By Mark Boada, Senior Editor
Billions of dollars have been spent and billions more have been committed to pursuing the ultimate goal of automotive safety: zero accidents. Whether that goal – literally, not a single crash ever again – is practical, no one denies that future technology will produce a dramatic reduction in collisions, save lives and lessen injuries.
The proof of concept is the success that some of the driver-assist systems that have already been deployed. To date, the most effective system is forward crash avoidance with automatic emergency braking — call it FCA/AEB for short. According to the Insurance Institute for Highway Safety, it has proven to reduce rear-end collisions by 40 percent. That’s a remarkable result, especially given that rear-end collisions are the most frequent kind, accounting for some 34 percent of all roadway accidents.
To put that in perspective, there are about 6 million police-reported traffic accidents a year, of which about 2 million are rear-enders. So, if every vehicle on the road were equipped with FCA/AEB, we could see some 800,000 fewer accidents. In addition, the system reduces the severity of the rear-enders that still occur.
Take that down to the level of a fleet with 1,000 vehicles and a 20 percent accident rate.
Installing FCA/AEB on every vehicle could prevent 27 accidents a year (1,000 X 20% X 34% X 40%). At NHTSA’s average fleet cost of $24,000 per crash, that’s a saving of $648,000, year after year, not to mention the lives saved and injuries avoided, against an investment of, say, $1.5-2 million to equip every fleet vehicle.
What’s wrong with this picture? Not much, but one nagging question remains: what about the other 60 percent, the rear-enders the technology doesn’t prevent? More to the point: what about the victims of rear-enders, the vehicle that’s hit from behind? After all, the “F” in FCA stands for “forward,” meaning the system offers no, i.e., zero protection against being hit from behind. What about those?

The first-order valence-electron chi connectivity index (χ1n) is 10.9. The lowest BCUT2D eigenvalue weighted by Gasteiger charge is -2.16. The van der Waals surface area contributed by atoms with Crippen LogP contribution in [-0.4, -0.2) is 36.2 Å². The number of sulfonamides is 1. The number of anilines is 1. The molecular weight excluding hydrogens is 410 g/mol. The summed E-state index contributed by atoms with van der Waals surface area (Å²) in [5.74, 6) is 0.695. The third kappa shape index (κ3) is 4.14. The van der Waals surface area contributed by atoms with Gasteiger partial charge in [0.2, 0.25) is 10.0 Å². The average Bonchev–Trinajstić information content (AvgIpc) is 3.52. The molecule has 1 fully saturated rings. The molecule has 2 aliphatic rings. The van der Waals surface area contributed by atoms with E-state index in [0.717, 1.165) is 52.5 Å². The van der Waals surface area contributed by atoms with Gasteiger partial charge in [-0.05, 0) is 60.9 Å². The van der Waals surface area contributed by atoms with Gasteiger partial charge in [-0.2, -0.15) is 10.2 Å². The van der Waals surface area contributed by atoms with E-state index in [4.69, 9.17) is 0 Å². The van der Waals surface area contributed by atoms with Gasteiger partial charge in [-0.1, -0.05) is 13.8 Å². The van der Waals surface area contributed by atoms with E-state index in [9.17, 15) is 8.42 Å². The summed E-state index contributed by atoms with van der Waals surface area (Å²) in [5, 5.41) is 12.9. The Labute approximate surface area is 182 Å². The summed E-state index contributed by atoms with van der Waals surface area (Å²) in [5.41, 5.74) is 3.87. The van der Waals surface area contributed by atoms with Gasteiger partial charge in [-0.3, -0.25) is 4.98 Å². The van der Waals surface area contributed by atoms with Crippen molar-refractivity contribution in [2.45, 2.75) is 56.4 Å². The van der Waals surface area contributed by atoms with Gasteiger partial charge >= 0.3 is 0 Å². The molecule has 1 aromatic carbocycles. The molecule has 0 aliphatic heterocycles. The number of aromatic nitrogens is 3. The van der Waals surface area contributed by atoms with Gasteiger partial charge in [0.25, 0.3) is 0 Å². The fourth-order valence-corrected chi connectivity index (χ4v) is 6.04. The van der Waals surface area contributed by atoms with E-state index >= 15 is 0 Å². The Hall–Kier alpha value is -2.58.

Well, what I’m familiar with are tips fleets tell their drivers: when stopped or moving slowly, always watch your rear-view mirror, and when you see someone barreling toward you from behind, go for an escape route. Hardly infallible. Maybe of no use at all, practically speaking, most of the time. The success of this approach relies on your constant vigilance, some pre-planning, and luck that the driver behind you doesn’t take the same evasive route you’ve chosen to avoid the crash.
Welcome, then, is a solution that addresses the problem. It’s low-tech, inexpensive and, in the handful of applications it’s been put to the test, remarkably effective. It’s from a company called Pulse Protects, owned by Safety F1rst, a vehicle safety company based in Phoenix, Arizona.
The solution – dubbed, aptly enough, “Pulse” — is elegant: it’s a patented voltage regulator that causes the third brake light to pulse four times when you step on the brake pedal (the pulsing doesn’t repeat on any subsequent application of the brakes for five seconds so as not to annoy trailing drivers in stop and go traffic). The company cites research that says drivers are 69 percent more likely to pay attention to a pulsing light than a steady one, and that the effect improves their reaction time by 50 percent.
Note: The U.S. Department of Transportation prohibits flashing brake lights, those that turn completely on and off. Pulse oscillates between dim and bright, and the company says it’s the only such device that is DOT-compliant.
The product’s results with a Houston, Texas plumbing, heating and air conditioning company with a fleet of 273 vehicles appears to confirm the research. Before the device was installed, the fleet averaged 5.5 rear-enders per year. In the year after installation, it had none. The cost to install the device: $32,487. The savings, according to PulseProtects: $68,750 (at costs of $12,500, all-in, per crash), for a one-year ROI of more than 100 percent. Using NHTSA’s $24,000 figure, the savings come to $132,000.
To be fair, the device isn’t a panacea. At two other similarly-sized fleets, a combined total of three rear-enders did occur — but the number was 24 the year before they deployed PulseProtects. That’s still a home run or two.
Perhaps when we all travel in self-driving vehicles, there won’t be a market for niche solutions to preventing accidents. From where I sit, that’s a long way off. In the meantime, it just might pay for fleet managers to consider this one low-tech, low-cost solution to accident prevention that so far has flown below the radar.